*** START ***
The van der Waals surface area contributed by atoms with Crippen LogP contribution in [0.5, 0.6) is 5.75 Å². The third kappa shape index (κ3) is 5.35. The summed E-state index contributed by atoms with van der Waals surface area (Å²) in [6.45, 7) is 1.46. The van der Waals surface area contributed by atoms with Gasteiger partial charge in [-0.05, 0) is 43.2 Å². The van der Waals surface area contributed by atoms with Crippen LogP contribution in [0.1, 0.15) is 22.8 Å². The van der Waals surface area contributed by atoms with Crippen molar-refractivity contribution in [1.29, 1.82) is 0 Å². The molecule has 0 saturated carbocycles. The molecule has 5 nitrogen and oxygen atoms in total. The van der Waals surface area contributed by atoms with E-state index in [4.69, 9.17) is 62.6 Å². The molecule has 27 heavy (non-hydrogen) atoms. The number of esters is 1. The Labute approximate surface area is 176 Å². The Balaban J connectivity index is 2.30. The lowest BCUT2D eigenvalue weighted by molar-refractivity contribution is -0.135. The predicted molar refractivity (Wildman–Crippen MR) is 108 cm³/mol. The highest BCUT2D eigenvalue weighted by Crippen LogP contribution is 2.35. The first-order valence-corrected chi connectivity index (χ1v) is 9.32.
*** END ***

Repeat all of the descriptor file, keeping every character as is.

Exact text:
The van der Waals surface area contributed by atoms with Crippen LogP contribution in [0.5, 0.6) is 5.75 Å². The third kappa shape index (κ3) is 5.35. The summed E-state index contributed by atoms with van der Waals surface area (Å²) in [6.45, 7) is 1.46. The van der Waals surface area contributed by atoms with Gasteiger partial charge in [-0.05, 0) is 43.2 Å². The van der Waals surface area contributed by atoms with Crippen LogP contribution in [0.1, 0.15) is 22.8 Å². The van der Waals surface area contributed by atoms with Crippen molar-refractivity contribution in [1.29, 1.82) is 0 Å². The molecule has 0 saturated carbocycles. The molecule has 5 nitrogen and oxygen atoms in total. The van der Waals surface area contributed by atoms with E-state index in [4.69, 9.17) is 62.6 Å². The molecule has 27 heavy (non-hydrogen) atoms. The number of esters is 1. The Labute approximate surface area is 176 Å². The Balaban J connectivity index is 2.30. The lowest BCUT2D eigenvalue weighted by molar-refractivity contribution is -0.135. The predicted molar refractivity (Wildman–Crippen MR) is 108 cm³/mol. The highest BCUT2D eigenvalue weighted by Crippen LogP contribution is 2.35. The first-order valence-corrected chi connectivity index (χ1v) is 9.32.